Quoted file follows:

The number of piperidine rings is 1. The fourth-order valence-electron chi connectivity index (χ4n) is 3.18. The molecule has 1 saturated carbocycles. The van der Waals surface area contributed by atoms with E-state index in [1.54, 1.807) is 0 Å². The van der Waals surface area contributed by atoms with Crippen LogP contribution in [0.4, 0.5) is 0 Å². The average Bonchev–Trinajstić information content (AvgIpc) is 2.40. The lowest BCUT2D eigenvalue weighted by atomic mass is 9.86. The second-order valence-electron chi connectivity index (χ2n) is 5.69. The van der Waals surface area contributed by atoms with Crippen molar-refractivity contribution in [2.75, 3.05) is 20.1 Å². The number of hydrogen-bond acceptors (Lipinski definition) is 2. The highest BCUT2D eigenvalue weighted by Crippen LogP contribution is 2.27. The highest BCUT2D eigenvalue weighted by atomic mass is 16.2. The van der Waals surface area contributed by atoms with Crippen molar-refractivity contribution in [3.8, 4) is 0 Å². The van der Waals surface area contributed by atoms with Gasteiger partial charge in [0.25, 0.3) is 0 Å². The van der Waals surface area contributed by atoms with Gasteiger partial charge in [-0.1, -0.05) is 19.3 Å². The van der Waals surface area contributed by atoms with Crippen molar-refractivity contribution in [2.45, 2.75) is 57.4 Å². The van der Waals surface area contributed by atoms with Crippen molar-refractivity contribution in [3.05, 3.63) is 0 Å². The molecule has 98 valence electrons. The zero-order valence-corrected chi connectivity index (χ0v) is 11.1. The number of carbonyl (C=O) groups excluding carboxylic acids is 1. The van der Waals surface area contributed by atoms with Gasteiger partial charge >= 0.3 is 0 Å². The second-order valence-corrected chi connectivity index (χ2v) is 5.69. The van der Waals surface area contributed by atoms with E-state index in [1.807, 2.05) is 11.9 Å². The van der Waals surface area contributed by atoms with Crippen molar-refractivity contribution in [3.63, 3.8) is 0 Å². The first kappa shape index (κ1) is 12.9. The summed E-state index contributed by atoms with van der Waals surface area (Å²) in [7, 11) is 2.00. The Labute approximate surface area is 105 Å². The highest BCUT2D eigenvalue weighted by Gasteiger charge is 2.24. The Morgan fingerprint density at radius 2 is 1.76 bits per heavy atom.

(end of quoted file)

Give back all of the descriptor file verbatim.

The number of piperidine rings is 1. The fourth-order valence-electron chi connectivity index (χ4n) is 3.18. The molecule has 1 saturated carbocycles. The van der Waals surface area contributed by atoms with E-state index in [1.54, 1.807) is 0 Å². The van der Waals surface area contributed by atoms with Crippen LogP contribution in [0.4, 0.5) is 0 Å². The average Bonchev–Trinajstić information content (AvgIpc) is 2.40. The lowest BCUT2D eigenvalue weighted by atomic mass is 9.86. The second-order valence-electron chi connectivity index (χ2n) is 5.69. The van der Waals surface area contributed by atoms with Crippen molar-refractivity contribution in [2.75, 3.05) is 20.1 Å². The number of hydrogen-bond acceptors (Lipinski definition) is 2. The highest BCUT2D eigenvalue weighted by Crippen LogP contribution is 2.27. The highest BCUT2D eigenvalue weighted by atomic mass is 16.2. The van der Waals surface area contributed by atoms with Crippen molar-refractivity contribution in [3.8, 4) is 0 Å². The van der Waals surface area contributed by atoms with Gasteiger partial charge in [0.25, 0.3) is 0 Å². The van der Waals surface area contributed by atoms with Gasteiger partial charge in [-0.1, -0.05) is 19.3 Å². The van der Waals surface area contributed by atoms with Crippen molar-refractivity contribution in [2.45, 2.75) is 57.4 Å². The van der Waals surface area contributed by atoms with Crippen molar-refractivity contribution in [3.05, 3.63) is 0 Å². The molecule has 98 valence electrons. The zero-order valence-corrected chi connectivity index (χ0v) is 11.1. The number of carbonyl (C=O) groups excluding carboxylic acids is 1. The van der Waals surface area contributed by atoms with Gasteiger partial charge >= 0.3 is 0 Å². The second-order valence-corrected chi connectivity index (χ2v) is 5.69. The van der Waals surface area contributed by atoms with E-state index in [1.807, 2.05) is 11.9 Å². The van der Waals surface area contributed by atoms with Crippen molar-refractivity contribution in [3.63, 3.8) is 0 Å². The first kappa shape index (κ1) is 12.9. The summed E-state index contributed by atoms with van der Waals surface area (Å²) in [7, 11) is 2.00. The Labute approximate surface area is 105 Å². The highest BCUT2D eigenvalue weighted by Gasteiger charge is 2.24. The Morgan fingerprint density at radius 2 is 1.76 bits per heavy atom.